Destruction Babies is an intense tale of two brothers, Taira Ashihara (Yuya Yagira) and Shota (Nijiro Murakami) who live by themselves in a small port town. Both young men are prone to violence – the older lives by the thrill of a fight, while the younger is more restrained, yet might follow the same path of destruction.
The most extreme 108 minutes in Japanese film history?
That byline, which caught my fancy when the casting news was announced, lives up to its expectation.
Tetsuya Mariko, the celebrated indie filmmaker, showcases his latest work, in the tradition of Yellow Kid (rookie boxer turned manga model) and Ninifuni (about a provincial young burglar). While his previous films feature young men who are often misunderstood and treated shabbily by society, Destruction Babies goes a notch higher as Mariko’s characters reverse roles spewing hate and violence to an otherwise unsuspecting society.
The opening scene offers a picturesque view of a seaport in Mitsuhama in the western part of Matsuyama, Ehime Prefecture. Shota is about to go home from school looking bored until he sees his brother chased by a gang. The pristine, idyllic scene was replaced by chaos almost immediately.
Taira is almost beaten to a pulp, yet he rises up every time. His complete disregard for his well-being is hypnotic and incredulous at the same time. As Shota runs to rescue his brother, Taira leaves chasing his attackers.
In Taira’s relentless drive for blood and broken bones, he encounters the erratic and impassionate Yuya Kitahara (Masaki Suda) as Taira beats his classmates (including Amane Okayama). Instead of helping them, Kitahara takes photos of the scene and records a video. Taira takes a liking to the younger guy and soon enough they were buddies.
The destructive behavior of Taira, it seems, ignited something inside Kitahara as he attacks passersby – kicking them and throwing their things all over the place. Unlike Taira who picks his fights with tough men, Kitahara targets women. Soon enough, he kidnapped Nana (Nana Komatsu), a club hostess who loves to shoplift during downtime. Their journey through the night leaves more than bloodied faces and shocked witnesses. The term “painting the town red” takes a different meaning altogether!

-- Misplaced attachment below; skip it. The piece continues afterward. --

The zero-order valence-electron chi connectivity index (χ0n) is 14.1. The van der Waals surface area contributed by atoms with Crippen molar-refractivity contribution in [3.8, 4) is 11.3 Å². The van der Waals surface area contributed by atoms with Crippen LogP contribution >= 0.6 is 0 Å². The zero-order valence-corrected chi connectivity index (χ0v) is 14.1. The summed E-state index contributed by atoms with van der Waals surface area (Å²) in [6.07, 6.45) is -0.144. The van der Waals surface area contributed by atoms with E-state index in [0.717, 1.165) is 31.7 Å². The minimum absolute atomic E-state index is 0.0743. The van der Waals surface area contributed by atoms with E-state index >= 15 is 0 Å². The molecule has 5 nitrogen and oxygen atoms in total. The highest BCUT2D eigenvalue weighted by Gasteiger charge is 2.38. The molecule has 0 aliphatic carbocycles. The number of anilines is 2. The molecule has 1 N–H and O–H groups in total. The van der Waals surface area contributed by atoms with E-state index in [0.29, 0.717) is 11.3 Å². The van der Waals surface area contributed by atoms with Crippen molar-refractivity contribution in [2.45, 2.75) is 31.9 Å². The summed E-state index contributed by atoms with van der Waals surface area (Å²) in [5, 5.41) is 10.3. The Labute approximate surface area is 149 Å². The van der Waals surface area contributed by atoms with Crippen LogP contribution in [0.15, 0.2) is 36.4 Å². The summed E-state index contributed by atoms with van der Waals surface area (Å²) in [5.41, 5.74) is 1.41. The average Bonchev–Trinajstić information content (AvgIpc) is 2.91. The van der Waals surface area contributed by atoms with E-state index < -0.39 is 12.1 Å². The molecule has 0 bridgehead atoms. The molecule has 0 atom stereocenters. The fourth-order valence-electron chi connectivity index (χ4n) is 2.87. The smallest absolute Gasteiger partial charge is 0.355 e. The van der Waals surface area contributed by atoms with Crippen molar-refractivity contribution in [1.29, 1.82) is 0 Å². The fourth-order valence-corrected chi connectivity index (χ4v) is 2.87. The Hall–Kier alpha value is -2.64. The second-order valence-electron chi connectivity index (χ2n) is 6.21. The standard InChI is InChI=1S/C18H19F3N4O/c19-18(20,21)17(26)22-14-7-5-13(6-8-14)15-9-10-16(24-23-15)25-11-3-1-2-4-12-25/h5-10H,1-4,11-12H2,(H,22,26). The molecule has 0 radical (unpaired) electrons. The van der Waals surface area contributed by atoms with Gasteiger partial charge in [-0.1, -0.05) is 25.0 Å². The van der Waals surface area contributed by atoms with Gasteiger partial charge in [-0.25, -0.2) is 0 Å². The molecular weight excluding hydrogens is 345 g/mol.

While the brothers never saw each other except during the opening scene, Shota’s journey through the city in search of his brother is in parallel to Taira’s wrecking ball. The younger sibling appears to be an agreeable lad, except that he’s as impatient and volatile as his older brother. There is an uncanny similarity to the actors that they can be mistaken to be real-life brothers.
In what can be considered Yuya Yagira’s most challenging role to date (after Nobody Knows and Gassoh), his depiction of Taira is devoid of any human emotions. Except for a few grunts and sighs as he recovers from one bloody fight on his way to the next, he remains cool and collected despite the beatings. Unlike other actors who get overwhelmed by the confusion and chaos in filming violent, demanding scenes, Yagira looks inspired, almost serene and otherworldly. Masaki Suda, on the other hand, feels like he is trying to prove that he is the better actor. His performance appears to be forced. If his aim (and the director) is to depict a despicable character, then they have succeeded enough.
I often frown when Nana Komatsu is cast. After The World of Kanako, and a few TV series, most of what I see in her is often disappointing if not downright epic fails. As Nana, Komatsu proves her acting mettle is as uncompromising and fearless as her male co-stars. She is no victim here, as it might appear from the beginning. Her seductive yet defiant character is as violent and opportunistic as anyone. Her presence somehow dilutes the otherwise overpowering testosterone coming from Yagira, Suda and the rest of the male cast.
Distraction or Destruction Babies, however, you prefer, is an agitator of a film, and definitely not for the easily daunted.